Officials broke ground today on the long anticipated restoration of New York’s High Bridge connecting the Bronx with Manhattan. Built in 1848 and today the city’s oldest bridge, the 1,200-foot-long span had long been a popular strolling bridge, even making an appearance in Edith Wharton’s 1913 novel Custom of the Country. The landmarked bridge was closed to the public in the 1970s, but after construction wraps up on the $61 million rehabilitation, strolling New Yorkers and bicyclists can once again cross high above the Harlem River—116 feet—and connect with the city’s growing waterfront Greenway. (See also: Photos of High Bridge before renovation.)
Improvements include pedestrian safety measures like accessibility ramps, viewing platforms, and new lighting. An eight-foot-tall cable mesh fence to prevent jumpers and throwing trash will also line each side, a point that drew criticism from some in the community who believe it’s unnecessary and will spoil views. In a statement released at the groundbreaking ceremony, Mayor Michael Bloomberg called High Bridge “one of our city’s great treasures.” He continued, “It will bring people here from all over the five boroughs, and even all over the world, to see some of the most spectacular views in the city.”
Beginning on January 22, Pelli Clarke Pelli’s glass Winter Garden at Manhattan’s World Financial Center will be twinkling with strands of LED lights. Lighting artist and theater designer Anne Militello designed the Light Cycles installation, inspired by the jewel-tone color of lights found in nature such as the Aurora Borealis. LED lights will be attached to strings of mirrored discs hanging from the ten-story barrel-vaulted ceiling. The lights will feature “shifting movements and patterns” programmed by the artist. According to the World Financial Center, “Like charms on a bracelet, the jeweled discs entrance through a softly evolving manipulation of color and texture.” The installation runs through March 30, 2013.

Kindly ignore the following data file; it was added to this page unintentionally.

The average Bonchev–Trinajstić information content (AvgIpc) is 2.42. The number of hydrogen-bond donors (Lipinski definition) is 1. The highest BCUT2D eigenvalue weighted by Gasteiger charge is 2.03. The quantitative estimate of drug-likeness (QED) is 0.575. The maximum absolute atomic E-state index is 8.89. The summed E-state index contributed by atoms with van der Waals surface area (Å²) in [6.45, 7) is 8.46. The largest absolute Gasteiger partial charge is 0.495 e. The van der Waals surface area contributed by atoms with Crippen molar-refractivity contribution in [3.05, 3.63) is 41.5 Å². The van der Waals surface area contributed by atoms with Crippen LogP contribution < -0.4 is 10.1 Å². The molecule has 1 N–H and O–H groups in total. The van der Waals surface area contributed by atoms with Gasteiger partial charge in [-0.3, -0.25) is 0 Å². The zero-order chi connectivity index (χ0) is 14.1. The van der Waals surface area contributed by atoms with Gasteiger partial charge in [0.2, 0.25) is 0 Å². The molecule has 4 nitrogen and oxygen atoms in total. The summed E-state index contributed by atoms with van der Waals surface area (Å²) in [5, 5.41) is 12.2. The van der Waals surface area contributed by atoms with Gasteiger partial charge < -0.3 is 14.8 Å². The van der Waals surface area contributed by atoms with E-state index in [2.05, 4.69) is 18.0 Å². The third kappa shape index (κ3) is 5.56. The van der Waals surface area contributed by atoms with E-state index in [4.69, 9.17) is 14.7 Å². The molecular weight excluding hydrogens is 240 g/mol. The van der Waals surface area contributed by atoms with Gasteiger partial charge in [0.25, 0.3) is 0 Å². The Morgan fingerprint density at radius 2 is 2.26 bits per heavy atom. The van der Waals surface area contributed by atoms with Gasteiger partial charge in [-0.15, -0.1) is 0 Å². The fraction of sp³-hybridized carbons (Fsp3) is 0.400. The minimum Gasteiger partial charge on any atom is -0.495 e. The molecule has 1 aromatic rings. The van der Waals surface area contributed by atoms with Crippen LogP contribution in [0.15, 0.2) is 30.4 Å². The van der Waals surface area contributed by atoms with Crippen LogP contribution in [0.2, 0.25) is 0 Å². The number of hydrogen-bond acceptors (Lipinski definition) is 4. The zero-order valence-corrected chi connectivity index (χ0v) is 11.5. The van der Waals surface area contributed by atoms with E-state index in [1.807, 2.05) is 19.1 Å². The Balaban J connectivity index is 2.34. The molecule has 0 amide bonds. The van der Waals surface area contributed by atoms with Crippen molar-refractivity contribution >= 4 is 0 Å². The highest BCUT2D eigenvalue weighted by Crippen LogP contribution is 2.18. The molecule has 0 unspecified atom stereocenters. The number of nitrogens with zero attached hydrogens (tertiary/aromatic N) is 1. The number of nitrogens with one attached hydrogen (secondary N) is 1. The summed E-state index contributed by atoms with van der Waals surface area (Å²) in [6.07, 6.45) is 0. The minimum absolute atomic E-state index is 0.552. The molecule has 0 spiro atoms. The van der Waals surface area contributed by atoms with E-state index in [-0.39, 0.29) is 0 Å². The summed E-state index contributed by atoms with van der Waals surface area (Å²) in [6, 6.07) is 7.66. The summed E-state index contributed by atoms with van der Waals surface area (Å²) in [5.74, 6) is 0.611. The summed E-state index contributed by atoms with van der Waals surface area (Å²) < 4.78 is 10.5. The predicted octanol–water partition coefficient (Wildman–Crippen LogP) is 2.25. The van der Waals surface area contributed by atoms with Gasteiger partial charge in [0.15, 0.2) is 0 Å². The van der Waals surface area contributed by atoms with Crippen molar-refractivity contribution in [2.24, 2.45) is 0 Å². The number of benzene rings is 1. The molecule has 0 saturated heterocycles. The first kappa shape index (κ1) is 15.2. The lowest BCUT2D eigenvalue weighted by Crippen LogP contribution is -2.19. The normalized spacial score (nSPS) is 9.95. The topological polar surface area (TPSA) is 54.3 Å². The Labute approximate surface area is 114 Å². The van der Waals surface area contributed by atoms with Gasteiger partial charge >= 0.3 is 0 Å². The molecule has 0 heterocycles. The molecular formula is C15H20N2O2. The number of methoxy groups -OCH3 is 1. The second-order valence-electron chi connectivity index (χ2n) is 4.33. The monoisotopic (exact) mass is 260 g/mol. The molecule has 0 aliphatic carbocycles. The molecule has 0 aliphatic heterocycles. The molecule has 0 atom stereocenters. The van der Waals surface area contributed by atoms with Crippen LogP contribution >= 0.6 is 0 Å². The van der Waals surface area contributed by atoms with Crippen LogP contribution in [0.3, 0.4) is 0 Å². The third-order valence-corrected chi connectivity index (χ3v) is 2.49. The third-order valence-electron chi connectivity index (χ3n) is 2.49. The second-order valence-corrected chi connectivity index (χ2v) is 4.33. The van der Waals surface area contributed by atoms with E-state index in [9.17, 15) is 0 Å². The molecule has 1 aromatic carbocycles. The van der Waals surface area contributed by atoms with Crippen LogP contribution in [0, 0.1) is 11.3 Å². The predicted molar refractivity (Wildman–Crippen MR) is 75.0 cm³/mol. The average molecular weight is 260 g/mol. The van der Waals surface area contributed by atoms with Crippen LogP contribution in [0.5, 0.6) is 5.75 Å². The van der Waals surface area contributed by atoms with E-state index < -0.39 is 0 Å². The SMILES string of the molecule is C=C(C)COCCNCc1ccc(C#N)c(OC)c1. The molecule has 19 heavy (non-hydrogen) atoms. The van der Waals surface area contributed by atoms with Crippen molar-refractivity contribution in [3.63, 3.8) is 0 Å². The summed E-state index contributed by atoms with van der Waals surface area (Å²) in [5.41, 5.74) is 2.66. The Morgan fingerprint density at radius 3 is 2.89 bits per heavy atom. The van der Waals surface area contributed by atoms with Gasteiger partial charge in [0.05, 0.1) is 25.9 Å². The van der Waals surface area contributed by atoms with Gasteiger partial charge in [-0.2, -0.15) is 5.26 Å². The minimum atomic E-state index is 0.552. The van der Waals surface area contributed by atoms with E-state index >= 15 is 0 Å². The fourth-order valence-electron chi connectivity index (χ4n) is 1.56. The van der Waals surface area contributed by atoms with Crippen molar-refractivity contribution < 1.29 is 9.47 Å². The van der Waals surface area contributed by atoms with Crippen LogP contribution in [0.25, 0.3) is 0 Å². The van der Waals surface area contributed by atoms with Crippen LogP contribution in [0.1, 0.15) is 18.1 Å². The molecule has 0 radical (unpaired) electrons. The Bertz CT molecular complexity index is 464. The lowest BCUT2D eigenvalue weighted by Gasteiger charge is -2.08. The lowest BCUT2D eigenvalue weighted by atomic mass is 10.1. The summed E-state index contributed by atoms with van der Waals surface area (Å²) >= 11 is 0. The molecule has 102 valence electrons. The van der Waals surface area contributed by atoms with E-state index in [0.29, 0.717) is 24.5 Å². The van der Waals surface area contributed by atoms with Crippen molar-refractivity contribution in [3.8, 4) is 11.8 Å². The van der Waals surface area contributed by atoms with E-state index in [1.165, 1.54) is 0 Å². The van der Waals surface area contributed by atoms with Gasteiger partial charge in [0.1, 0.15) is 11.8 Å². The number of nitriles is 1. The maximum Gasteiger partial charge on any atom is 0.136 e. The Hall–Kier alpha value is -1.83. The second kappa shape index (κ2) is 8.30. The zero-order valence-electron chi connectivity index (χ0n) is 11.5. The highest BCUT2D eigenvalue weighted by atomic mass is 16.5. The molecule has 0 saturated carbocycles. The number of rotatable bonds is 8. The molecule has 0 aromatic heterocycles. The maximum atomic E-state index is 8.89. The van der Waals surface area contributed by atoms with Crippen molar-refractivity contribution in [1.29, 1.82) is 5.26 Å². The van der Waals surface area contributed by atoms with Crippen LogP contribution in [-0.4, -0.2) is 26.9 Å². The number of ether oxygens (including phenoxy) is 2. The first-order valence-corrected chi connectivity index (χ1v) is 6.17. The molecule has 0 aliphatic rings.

We’ve all become accustomed to seeing aerial photography from apps like Google Maps, but this aerial panorama by Russian photographer Sergey Semonov presents Manhattan’s Central Park and its surrounding cityscape with fascinating new detail. The Atlantic found the image, submitted as part of the Epson International Photographic Pano Awards. Created in collaboration with aerial-panorama-makers AirPano, the team photographed the park from a helicopter and later stitched the various images together creating the unique, albeit slightly distorted, view of the city.
Join AN this Friday, January 11 at the Center for Architecture for the next Cocktails & Conversations discussion between AN‘s Editor-in-Chief William Menking and Snøhetta principal Craig Dykers. The program pairs a leading architect with a critic, journalist, or curator for an evening of conversation. Bartender Toby Cecchini will be preparing special cocktails inspired by the unique architecture of Snøhetta. We’re guessing it might be called the Fjord with a shot of Blue Curacao and big, craggy mountains of ice.
Downtown Brooklyn is growing at a fast pace, but it looks like transit is having trouble keeping up with the spike in population and increased congestion that has resulted from the Barclays Center and the onset of new commercial and residential developments.
The Tri-State Transportation Campaign, along with the help of Councilwoman Letitia James and local civic groups, have put together a report called “Brooklyn Gateway Transportation Vision,” which outlines a variety of transit problems and potential solutions, including: enhanced bus service, residential parking permits, congestion pricing, improved safety and access for pedestrians, and more cycling amenities such as a bike share program and parking.